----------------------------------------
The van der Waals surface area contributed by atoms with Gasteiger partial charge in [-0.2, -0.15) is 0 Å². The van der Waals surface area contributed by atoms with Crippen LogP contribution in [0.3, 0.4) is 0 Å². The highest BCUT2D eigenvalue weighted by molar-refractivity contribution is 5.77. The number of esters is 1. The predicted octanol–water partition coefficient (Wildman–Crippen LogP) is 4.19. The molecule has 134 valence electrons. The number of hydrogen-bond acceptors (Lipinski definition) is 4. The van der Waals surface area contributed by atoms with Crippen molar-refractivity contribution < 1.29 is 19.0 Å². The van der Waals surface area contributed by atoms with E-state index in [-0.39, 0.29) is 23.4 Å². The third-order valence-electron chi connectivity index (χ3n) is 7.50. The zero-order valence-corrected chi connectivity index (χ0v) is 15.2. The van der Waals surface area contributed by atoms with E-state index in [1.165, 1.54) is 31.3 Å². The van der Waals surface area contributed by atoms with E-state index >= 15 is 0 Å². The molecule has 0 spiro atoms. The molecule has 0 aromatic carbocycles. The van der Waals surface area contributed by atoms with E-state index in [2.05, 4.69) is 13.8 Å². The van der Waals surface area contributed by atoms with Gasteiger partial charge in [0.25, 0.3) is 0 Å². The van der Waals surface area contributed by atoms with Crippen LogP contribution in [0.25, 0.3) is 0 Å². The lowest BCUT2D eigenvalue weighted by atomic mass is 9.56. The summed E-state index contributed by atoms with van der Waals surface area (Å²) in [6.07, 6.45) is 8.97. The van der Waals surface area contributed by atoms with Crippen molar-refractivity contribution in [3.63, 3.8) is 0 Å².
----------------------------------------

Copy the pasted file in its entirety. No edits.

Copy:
The van der Waals surface area contributed by atoms with Gasteiger partial charge in [-0.2, -0.15) is 0 Å². The van der Waals surface area contributed by atoms with Crippen LogP contribution in [0.3, 0.4) is 0 Å². The highest BCUT2D eigenvalue weighted by molar-refractivity contribution is 5.77. The number of esters is 1. The predicted octanol–water partition coefficient (Wildman–Crippen LogP) is 4.19. The molecule has 134 valence electrons. The number of hydrogen-bond acceptors (Lipinski definition) is 4. The van der Waals surface area contributed by atoms with Crippen molar-refractivity contribution < 1.29 is 19.0 Å². The van der Waals surface area contributed by atoms with E-state index in [-0.39, 0.29) is 23.4 Å². The third-order valence-electron chi connectivity index (χ3n) is 7.50. The zero-order valence-corrected chi connectivity index (χ0v) is 15.2. The van der Waals surface area contributed by atoms with E-state index in [1.165, 1.54) is 31.3 Å². The van der Waals surface area contributed by atoms with E-state index >= 15 is 0 Å². The molecule has 0 spiro atoms. The molecule has 0 aromatic carbocycles. The van der Waals surface area contributed by atoms with E-state index in [2.05, 4.69) is 13.8 Å². The van der Waals surface area contributed by atoms with Gasteiger partial charge in [0.25, 0.3) is 0 Å². The van der Waals surface area contributed by atoms with Crippen LogP contribution in [0.25, 0.3) is 0 Å². The lowest BCUT2D eigenvalue weighted by atomic mass is 9.56. The summed E-state index contributed by atoms with van der Waals surface area (Å²) in [6.07, 6.45) is 8.97. The van der Waals surface area contributed by atoms with Crippen molar-refractivity contribution in [3.63, 3.8) is 0 Å².